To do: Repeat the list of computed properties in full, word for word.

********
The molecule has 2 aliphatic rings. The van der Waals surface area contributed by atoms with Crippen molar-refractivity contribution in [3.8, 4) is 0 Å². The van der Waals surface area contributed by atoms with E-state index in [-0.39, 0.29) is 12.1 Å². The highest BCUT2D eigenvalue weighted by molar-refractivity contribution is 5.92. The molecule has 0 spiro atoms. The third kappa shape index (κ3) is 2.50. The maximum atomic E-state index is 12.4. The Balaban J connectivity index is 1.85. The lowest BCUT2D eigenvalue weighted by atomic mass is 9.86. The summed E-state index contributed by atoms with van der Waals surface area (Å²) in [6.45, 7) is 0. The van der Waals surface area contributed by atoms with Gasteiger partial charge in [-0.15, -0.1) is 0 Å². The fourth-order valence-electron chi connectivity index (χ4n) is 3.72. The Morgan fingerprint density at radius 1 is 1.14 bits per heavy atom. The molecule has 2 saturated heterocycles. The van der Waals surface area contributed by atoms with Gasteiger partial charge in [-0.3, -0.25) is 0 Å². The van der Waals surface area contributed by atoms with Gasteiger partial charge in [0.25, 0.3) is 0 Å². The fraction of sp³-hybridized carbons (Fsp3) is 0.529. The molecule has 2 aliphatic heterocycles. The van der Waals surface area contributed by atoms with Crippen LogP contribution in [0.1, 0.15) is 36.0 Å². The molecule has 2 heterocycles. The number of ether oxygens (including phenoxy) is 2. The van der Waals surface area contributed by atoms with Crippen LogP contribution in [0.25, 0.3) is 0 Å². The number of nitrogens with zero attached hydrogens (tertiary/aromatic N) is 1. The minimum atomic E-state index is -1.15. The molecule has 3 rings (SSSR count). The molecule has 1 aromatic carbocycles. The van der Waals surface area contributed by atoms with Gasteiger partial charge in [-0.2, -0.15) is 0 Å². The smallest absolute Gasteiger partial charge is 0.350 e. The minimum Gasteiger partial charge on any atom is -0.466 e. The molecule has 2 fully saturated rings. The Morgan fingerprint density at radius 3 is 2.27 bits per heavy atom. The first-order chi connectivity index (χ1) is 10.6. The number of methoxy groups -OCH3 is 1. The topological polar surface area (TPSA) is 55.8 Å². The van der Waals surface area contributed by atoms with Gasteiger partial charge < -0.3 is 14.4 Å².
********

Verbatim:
The molecule has 2 aliphatic rings. The van der Waals surface area contributed by atoms with Crippen molar-refractivity contribution in [3.8, 4) is 0 Å². The van der Waals surface area contributed by atoms with E-state index in [-0.39, 0.29) is 12.1 Å². The highest BCUT2D eigenvalue weighted by molar-refractivity contribution is 5.92. The molecule has 0 spiro atoms. The third kappa shape index (κ3) is 2.50. The maximum atomic E-state index is 12.4. The Balaban J connectivity index is 1.85. The lowest BCUT2D eigenvalue weighted by atomic mass is 9.86. The summed E-state index contributed by atoms with van der Waals surface area (Å²) in [6.45, 7) is 0. The van der Waals surface area contributed by atoms with Gasteiger partial charge in [-0.15, -0.1) is 0 Å². The fourth-order valence-electron chi connectivity index (χ4n) is 3.72. The Morgan fingerprint density at radius 1 is 1.14 bits per heavy atom. The molecule has 2 saturated heterocycles. The van der Waals surface area contributed by atoms with Gasteiger partial charge in [-0.3, -0.25) is 0 Å². The van der Waals surface area contributed by atoms with Gasteiger partial charge in [0.25, 0.3) is 0 Å². The fraction of sp³-hybridized carbons (Fsp3) is 0.529. The molecule has 2 aliphatic heterocycles. The van der Waals surface area contributed by atoms with Crippen LogP contribution in [0.1, 0.15) is 36.0 Å². The molecule has 2 heterocycles. The number of ether oxygens (including phenoxy) is 2. The van der Waals surface area contributed by atoms with Crippen LogP contribution in [0.25, 0.3) is 0 Å². The number of nitrogens with zero attached hydrogens (tertiary/aromatic N) is 1. The minimum atomic E-state index is -1.15. The molecule has 3 rings (SSSR count). The molecule has 1 aromatic carbocycles. The van der Waals surface area contributed by atoms with Gasteiger partial charge in [-0.2, -0.15) is 0 Å². The smallest absolute Gasteiger partial charge is 0.350 e. The minimum Gasteiger partial charge on any atom is -0.466 e. The molecule has 2 fully saturated rings. The Morgan fingerprint density at radius 3 is 2.27 bits per heavy atom. The first-order chi connectivity index (χ1) is 10.6. The number of methoxy groups -OCH3 is 1. The topological polar surface area (TPSA) is 55.8 Å². The van der Waals surface area contributed by atoms with Gasteiger partial charge < -0.3 is 14.4 Å².